In an alert issued late Wednesday, Jamaica’s National Meteorological Service said the system could pose a direct threat to the island.
Fishermen on Jamaica’s cays and banks have been advised to commence preparations with a view to evacuating, should it become necessary.
The Office of Disaster Preparedness & Emergency Management (ODPEM) has also alerted all agencies and parish disaster committees, while emergency managers, responders and volunteers have been placed on standby.
Meanwhile, in the Dominican Republic, the Emergency Operations Centre has issued an alert for the southern region of the country.
This afternoon, the National Hurricane Centre (NHC) in Miami said Jamaica and Hispañola – particularly Haiti – could start to feel the impact of the Hurricane by late Sunday and eastern Cuba as soon as Monday.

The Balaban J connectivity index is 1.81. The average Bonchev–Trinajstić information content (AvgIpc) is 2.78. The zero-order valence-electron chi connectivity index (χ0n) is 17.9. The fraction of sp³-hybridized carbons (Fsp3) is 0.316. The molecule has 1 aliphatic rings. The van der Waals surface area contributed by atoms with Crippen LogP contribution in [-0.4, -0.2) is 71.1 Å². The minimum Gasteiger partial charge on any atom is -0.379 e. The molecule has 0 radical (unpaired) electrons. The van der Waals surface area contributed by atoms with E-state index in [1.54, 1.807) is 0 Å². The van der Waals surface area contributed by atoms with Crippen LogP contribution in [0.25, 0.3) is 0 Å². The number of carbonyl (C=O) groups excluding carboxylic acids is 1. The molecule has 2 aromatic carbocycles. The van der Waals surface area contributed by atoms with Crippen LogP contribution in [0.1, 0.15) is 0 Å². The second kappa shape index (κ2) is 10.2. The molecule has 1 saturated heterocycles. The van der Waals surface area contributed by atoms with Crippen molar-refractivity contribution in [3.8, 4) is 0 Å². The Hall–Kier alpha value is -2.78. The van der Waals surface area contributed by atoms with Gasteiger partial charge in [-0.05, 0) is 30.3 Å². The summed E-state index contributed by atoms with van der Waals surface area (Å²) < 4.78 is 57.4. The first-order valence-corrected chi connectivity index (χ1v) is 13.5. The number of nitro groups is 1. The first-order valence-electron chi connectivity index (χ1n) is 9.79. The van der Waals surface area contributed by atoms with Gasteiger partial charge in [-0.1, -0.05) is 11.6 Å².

The NHC, in its update at 2 p.m. (local time), said the centre of the hurricane was located near latitude 14.2 degrees North and longitude 67.0 degrees west.
Matthew is moving towards the west near 17 miles per hour and a general westward motion with some decrease in forward speed is expected during the next couple of days
Reports from an Air Force Reserve Hurricane Hunter aircraft indicate that the maximum sustained winds have increased to near 75 mph with higher gusts and gradual strengthening is expected during the next 48 hours.
Tropical Storm conditions are possible in Bonaire, Curacao, and Aruba beginning late Thursday.
Rainfall totals of two to four inches with isolated higher amounts are expected over those islands through Saturday.
The Hurricane Centre also warned that swells generated by Matthew are expected to affect portions of the coasts of Puerto Rico, Hispaniola, Aruba, Bonaire, Curacao, Venezuela, and Colombia during the next few days. (CMC)